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Sky

by Kilian Melloy
Friday Apr 15, 2016
'Sky'
'Sky'  

A European couple traveling through the Southwest erupt into an argument that caps off years of dissatisfaction. The wife lights out and begins an improbable new life that's almost magically stocked with love and friendship -- and, of course, a job as a waitress.

As a comedy, this is Percy Adlon's 1987 hit "Baghdad Cafe." As a drama, it's Fabienne Berthaub's "Sky," an often surprising, frequently tender, and occasionally lachrymose study of a woman learning to embrace freedom.

Adlon's couple were German -- Bavarian, more precisely, and stereotypical to the point that, in a deft bit of cutting satire, the wife (equal to her husband in terms of being stout and, initially, humorless) ended up with her husband's suitcase, and thus his wardrobe, by mistake.

In this case, the embittered husband and wife hail from Paris. There's less literal baggage, but the emotional weight is similar. He loves her madly, and has grown resentful that she doesn't return his passion. There are intimations that the root cause for their mutual unhappiness is that she cannot have children, but on top of that is the simple fact that he's something of a pig, crude in humor and taste. Her name is Romy (Diane Kruger), his is Richard (Gilles Lellouche), and the names of the young women Richard chats with at a bar one evening are irrelevant. The girls tell a dirty joke about how Native Americans get their tribal names; Romy departs the bar in disgust and leaves Richard to sport with the girls; and when Richard rolls back to the hotel room at 2 a.m. -- after even his new American friends have decided he's too annoying and left him -- an episode of attempted marital rape ensues.

It's here that the movie takes the first of several wild turns and briefly becomes something of a thriller. (Joshua Jackson makes an appearance as a kindly police detective.) But like Romy, the film isn't sure, at first, what it wants or in which direction to strike off; eventually Romy ends up in Las Vegas, and it's at the film's halfway mark, as she's looking for a restroom at a casino, dressed in a bunny costume and fresh from hanging out on a street corner with a couple of Elvis impersonators, that she meets Diego (Norman Reedus).

He mistakes her for a prostitute and, rather than apologize of it, offers an unlikely pickup line: "I only fuck whores," he says, over drinks. "It's easier that way." Far from being turned off, Romy is relieved. "I'm done with love!" she exclaims. It's a casual match made in a neon heaven.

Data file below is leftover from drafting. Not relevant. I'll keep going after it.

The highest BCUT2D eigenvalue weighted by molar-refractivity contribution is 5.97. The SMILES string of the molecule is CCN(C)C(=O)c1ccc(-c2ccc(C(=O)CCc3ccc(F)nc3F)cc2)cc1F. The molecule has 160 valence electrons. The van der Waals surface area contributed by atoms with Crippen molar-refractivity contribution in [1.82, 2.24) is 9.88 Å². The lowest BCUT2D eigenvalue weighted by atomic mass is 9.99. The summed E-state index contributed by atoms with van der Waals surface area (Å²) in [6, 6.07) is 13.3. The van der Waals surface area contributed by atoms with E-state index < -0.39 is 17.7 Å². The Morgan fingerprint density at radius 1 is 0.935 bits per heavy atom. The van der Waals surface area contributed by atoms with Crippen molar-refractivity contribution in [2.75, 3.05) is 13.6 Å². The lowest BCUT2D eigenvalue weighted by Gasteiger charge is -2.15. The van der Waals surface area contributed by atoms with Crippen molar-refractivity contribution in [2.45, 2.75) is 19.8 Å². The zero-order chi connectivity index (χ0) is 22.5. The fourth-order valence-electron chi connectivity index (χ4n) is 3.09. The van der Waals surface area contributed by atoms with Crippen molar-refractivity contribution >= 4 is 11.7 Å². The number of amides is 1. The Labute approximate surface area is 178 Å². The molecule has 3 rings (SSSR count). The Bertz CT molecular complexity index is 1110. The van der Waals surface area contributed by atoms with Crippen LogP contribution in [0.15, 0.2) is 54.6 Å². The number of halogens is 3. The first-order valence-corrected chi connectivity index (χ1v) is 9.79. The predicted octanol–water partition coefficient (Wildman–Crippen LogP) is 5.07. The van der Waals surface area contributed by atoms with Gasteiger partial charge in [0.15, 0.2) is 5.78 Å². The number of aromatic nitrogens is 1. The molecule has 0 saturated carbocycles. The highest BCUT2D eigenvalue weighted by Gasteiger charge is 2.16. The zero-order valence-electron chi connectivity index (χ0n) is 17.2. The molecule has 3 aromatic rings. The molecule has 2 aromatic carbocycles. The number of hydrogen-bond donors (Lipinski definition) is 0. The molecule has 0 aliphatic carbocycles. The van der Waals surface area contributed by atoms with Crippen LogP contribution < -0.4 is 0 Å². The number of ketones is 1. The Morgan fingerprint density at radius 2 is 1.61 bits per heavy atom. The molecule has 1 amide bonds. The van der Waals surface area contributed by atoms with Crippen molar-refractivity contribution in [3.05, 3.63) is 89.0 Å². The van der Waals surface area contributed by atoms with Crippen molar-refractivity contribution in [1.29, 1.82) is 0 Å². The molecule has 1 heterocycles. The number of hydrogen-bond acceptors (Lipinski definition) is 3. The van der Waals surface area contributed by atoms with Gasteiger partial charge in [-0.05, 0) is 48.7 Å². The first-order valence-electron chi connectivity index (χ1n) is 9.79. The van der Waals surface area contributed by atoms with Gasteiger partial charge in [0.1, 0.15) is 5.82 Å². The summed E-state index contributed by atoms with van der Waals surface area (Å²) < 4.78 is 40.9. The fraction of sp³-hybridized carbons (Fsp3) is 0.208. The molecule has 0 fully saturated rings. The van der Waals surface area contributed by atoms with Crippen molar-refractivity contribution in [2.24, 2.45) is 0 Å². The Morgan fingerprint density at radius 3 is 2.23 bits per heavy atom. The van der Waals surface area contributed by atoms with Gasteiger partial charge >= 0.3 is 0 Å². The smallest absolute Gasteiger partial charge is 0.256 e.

But what happens in Vegas doesn't stay in Vegas. When Romy follows Diego home and slowly starts to infiltrate his life -- meeting his brother Joe (Trevor Peterson) and sister-in-law Billie (Lena Dunham, who breaks from her "Girls" role and its oeuvre, to refreshing effect) and prompting a fight at a bar when another patron disrespects her -- Diego starts to act like he's feeling cornered. There's a reason for this, and it's more than typical male fear of commitment, but it doesn't derail Romy's progress. Quite the opposite: Diego fades into the background for a while, and lets the story stay focused on Romy.

As far as movies about female empowerment go, this is a far more believable story than others of its ilk -- say, "Waitress" -- and more grounded in what more or less feels like plausibility. There are still elements that have a magical sheen about them (not the least of which is how Romy is befriended by a Native American healer who tells her future and dubs her with the tribal name Sky -- both the film's title and a cleansing counterbalance to the filthy racist joke from earlier), and that makes it impossible to ignore the fact that this film is, in effect, a fairy tale. For every deliberate tug meant to bring the story back to Earth just as it threatens to fly off into the wild blue, there's at least one eyebrow-raising improbability. (Diego is a park ranger but he lives in stylish house? Romy, having simply decided to stay in America on her tourist visa, has no trouble with immigration hassles or employment issues?)

So it's a fairy tale; that's fine, even given that it's a fairy tale designed in every respect to appeal to an audience that's very much like its protagonist: Female, frustrated, yearning for wide open spaces and a life less crowded with glitzy bullshit, and yearning, too, for some barely imaginable perfect man.

Moreover (and here's another does of magic) she's unfailingly beautiful, even after sleepless nights spent not knowing where her next cup of coffee is going to come from. In cinema, that's a cardinal virtue, and so is the way she manages to attract a decent man with her combination of looks, fearlessness, and vulnerability. Audiences can and do go for this sort of thing. A less generically poetic title, but an equally suitable one, would have been "Sex and the Rural Backwater."

That the movie works for a wider viewership as well is a testament to Berthaub's skill as director and co-writer. That's good news for the men in the crowd, who will probably mostly consist of boyfriends dragged along for the show.

Kilian Melloy serves as EDGE Media Network's Assistant Arts Editor. He also reviews theater for WBUR. His professional memberships include the National Lesbian & Gay Journalists Association, the Boston Online Film Critics Association, The Gay and Lesbian Entertainment Critics Association, and the Boston Theater Critics Association's Elliot Norton Awards Committee.


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